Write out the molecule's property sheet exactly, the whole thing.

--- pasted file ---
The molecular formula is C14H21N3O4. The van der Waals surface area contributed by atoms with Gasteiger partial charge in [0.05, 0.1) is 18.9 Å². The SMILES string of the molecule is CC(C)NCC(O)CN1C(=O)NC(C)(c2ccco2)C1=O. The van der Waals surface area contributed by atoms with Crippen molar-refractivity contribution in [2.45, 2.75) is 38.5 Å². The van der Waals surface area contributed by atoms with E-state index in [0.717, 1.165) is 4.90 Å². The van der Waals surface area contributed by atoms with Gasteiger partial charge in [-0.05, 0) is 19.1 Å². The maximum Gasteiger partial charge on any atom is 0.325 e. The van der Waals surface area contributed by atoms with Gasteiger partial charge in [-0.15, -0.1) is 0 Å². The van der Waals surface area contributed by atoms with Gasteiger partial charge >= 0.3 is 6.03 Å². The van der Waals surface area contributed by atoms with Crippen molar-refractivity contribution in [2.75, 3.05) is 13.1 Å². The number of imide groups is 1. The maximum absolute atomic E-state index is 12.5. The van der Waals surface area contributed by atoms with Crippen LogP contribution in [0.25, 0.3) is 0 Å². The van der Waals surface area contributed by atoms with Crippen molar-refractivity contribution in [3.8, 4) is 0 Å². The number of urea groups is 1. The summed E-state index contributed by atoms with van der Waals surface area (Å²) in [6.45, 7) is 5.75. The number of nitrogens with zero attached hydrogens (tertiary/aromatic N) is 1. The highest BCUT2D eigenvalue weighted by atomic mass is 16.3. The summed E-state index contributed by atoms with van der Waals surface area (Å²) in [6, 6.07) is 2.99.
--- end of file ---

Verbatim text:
The molecular formula is C14H21N3O4. The van der Waals surface area contributed by atoms with Gasteiger partial charge in [0.05, 0.1) is 18.9 Å². The SMILES string of the molecule is CC(C)NCC(O)CN1C(=O)NC(C)(c2ccco2)C1=O. The van der Waals surface area contributed by atoms with Crippen molar-refractivity contribution in [2.45, 2.75) is 38.5 Å². The van der Waals surface area contributed by atoms with E-state index in [0.717, 1.165) is 4.90 Å². The van der Waals surface area contributed by atoms with Gasteiger partial charge in [-0.05, 0) is 19.1 Å². The maximum Gasteiger partial charge on any atom is 0.325 e. The van der Waals surface area contributed by atoms with Gasteiger partial charge in [-0.15, -0.1) is 0 Å². The van der Waals surface area contributed by atoms with Gasteiger partial charge >= 0.3 is 6.03 Å². The van der Waals surface area contributed by atoms with Crippen molar-refractivity contribution in [2.75, 3.05) is 13.1 Å². The number of imide groups is 1. The maximum absolute atomic E-state index is 12.5. The van der Waals surface area contributed by atoms with Crippen LogP contribution in [0.25, 0.3) is 0 Å². The van der Waals surface area contributed by atoms with Crippen molar-refractivity contribution in [3.8, 4) is 0 Å². The number of urea groups is 1. The summed E-state index contributed by atoms with van der Waals surface area (Å²) in [6.45, 7) is 5.75. The number of nitrogens with zero attached hydrogens (tertiary/aromatic N) is 1. The highest BCUT2D eigenvalue weighted by atomic mass is 16.3. The summed E-state index contributed by atoms with van der Waals surface area (Å²) in [6, 6.07) is 2.99.